VHF (Very High Fre­quen­cy) and UHF (Ultra High Fre­quen­cy) are main­ly line of sight fre­quen­cies with short dis­tance com­mu­ni­ca­tion. Occa­sion­al­ly under cer­tain weath­er con­di­tions a odd­i­ty called tun­nel duct­ing will trans­port a sig­nal back and forth for sev­er­al hun­dred miles from local­i­ty to local­i­ty, this is an excep­tion and not the rule! Sig­nals in this area are Microwave fre­quen­cies and the pow­er sent to the final for trans­mit­ting is reg­u­lat­ed by the FCC (Fed­er­al Com­mu­ni­ca­tion Com­mis­sion) and part of the test to achieve an Ama­teur License. Some radios in these fre­quen­cies are set to a sta­tion­ary fre­quen­cy are called repeaters, all repeaters are lim­it­ed by some con­tests as to the type of con­tacts they can make, straight con­tact with­out the use of a repeater is legal and not reg­u­lat­ed in con­tests. In con­tests for high­er fre­quen­cies the radios and anten­nas are either mount­ed on some­thing mobile or are very portable and can be set up and tak­en down very eas­i­ly.

The world is divid­ed up into grid squares each one mea­sur­ing approx­i­mate­ly 70 miles by 100 miles (more like a rec­tan­gle). These grid squares are then des­ig­nat­ed by two let­ters and two num­bers (LLNN), These grid squares are than bro­ken down into small­er squares (3 miles by 4 miles Rec­tan­gles again)) and is des­ig­nat­ed by two let­ters at the end of a larg­er grid square (LLNNLL) to give a bet­ter loca­tion. The ham operator(s) that is involved in this kind of con­test­ing will try and find the high­est point with-in that square for their con­tacts and move to anoth­er square! The same con­tact is legal as long as it is from or to anoth­er grid.

Con­test­ing on the Ham Radio can be fun no mat­ter what mode it is in! It is my belief that every Ham Oper­a­tor should be involved in at least one con­test no mat­ter which mode it is in! You do have to turn in the con­tact sheets with­in a cer­tain time frame for recog­ni­tion. There usu­al­ly is either a cer­tifi­cate or pin stat­ing which con­test they were in, as well as the year that it took place. Guess if you win, that would be anoth­er feath­er in your hat as I nev­er have, but I look at all the con­tacts that I have made and how far away they were and that is all the feath­er I need!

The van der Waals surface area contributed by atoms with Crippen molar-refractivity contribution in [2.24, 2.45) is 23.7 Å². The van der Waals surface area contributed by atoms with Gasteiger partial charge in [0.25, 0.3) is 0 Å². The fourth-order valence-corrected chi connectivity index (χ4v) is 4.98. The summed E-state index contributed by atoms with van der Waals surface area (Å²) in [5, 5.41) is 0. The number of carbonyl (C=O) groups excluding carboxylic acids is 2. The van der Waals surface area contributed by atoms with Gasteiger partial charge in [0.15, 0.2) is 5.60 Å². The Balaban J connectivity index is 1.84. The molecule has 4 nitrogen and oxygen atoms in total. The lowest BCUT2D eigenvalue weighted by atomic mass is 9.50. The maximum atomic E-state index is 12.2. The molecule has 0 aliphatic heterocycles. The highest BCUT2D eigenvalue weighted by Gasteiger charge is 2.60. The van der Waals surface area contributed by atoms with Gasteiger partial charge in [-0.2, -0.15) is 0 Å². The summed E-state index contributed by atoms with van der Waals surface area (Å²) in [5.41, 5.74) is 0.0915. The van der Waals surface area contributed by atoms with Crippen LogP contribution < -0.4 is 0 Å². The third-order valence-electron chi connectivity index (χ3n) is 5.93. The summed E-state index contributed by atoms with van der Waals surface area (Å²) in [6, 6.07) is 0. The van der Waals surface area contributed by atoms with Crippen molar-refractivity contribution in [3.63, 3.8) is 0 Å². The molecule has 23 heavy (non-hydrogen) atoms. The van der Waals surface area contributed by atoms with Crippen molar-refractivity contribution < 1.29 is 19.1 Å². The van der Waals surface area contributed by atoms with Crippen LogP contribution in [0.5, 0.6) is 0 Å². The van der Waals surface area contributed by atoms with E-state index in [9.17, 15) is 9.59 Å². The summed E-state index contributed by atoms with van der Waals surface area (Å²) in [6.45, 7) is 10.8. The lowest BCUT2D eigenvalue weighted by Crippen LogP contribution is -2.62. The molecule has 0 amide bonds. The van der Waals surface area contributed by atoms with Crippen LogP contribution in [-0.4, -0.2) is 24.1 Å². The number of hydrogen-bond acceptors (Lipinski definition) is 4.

Source by Dave Glass



Ham radio oper­a­tors have so many dif­fer­ent oper­at­ing modes and tech­niques in their tool chest; it is often hard to decide where to focus your atten­tion. This will pro­vide the read­er with a short primer on oper­at­ing char­ac­ter­is­tics in the VHF and UHF ama­teur radio bands. Ama­teurs who oper­ate in the VHF and UHF region of the spec­trum are often referred to as weak sig­nal oper­a­tors.

Most pop­u­lar is the 2 meter band. This is because they are often push­ing the enve­lope of capa­bil­i­ties in this region of the fre­quen­cy spec­trum and as such often are work­ing with very weak sig­nal strengths from oth­er ham radio oper­a­tors. To oper­ate suc­cess­ful­ly in this envi­ron­ment hams nor­mal­ly turn to high­er pow­er sta­tions, very sen­si­tive receivers and much larg­er and high­er anten­nas. In the VHF and UHF bands, the height of the anten­na is crit­i­cal as well as the gain of the anten­na. Anten­nas in the VHF and UHF range used for weak sig­nal com­mu­ni­ca­tions are almost always YAGI anten­nas with many ele­ments. These anten­nas can reach and often exceed 25 feet in length. They also are very direc­tive in terms of sig­nal strength, which means you need to be point­ing the anten­na in the geo­graph­i­cal area in which you want to com­mu­ni­cate. Point­ing of the anten­na is done many ways, some use what is called the “Arm-strong” method where you turn the anten­na by hand, this is imprac­ti­cal in most cas­es how­ev­er. Hams rely on rota­tors to both turn the anten­na and know in what direc­tion it is point­ing.

For weak sig­nal work most ama­teurs rely on either Sin­gle Side Band (SSB) or Con­tin­u­ous Wave (CW) modes. How­ev­er, now with com­put­ers and spe­cial­ized soft­ware avail­able, hams are able to uti­lize what are known as dig­i­tal modes to com­mu­ni­cate using very weak sig­nals. Using dig­i­tal sig­nal pro­cess­ing soft­ware, known as DSP, hams can com­mu­ni­cate in instances where the human ear could not hear the sig­nal, but the com­put­er and soft­ware makes it pos­si­ble to pull the sig­nal right out of the noise!!!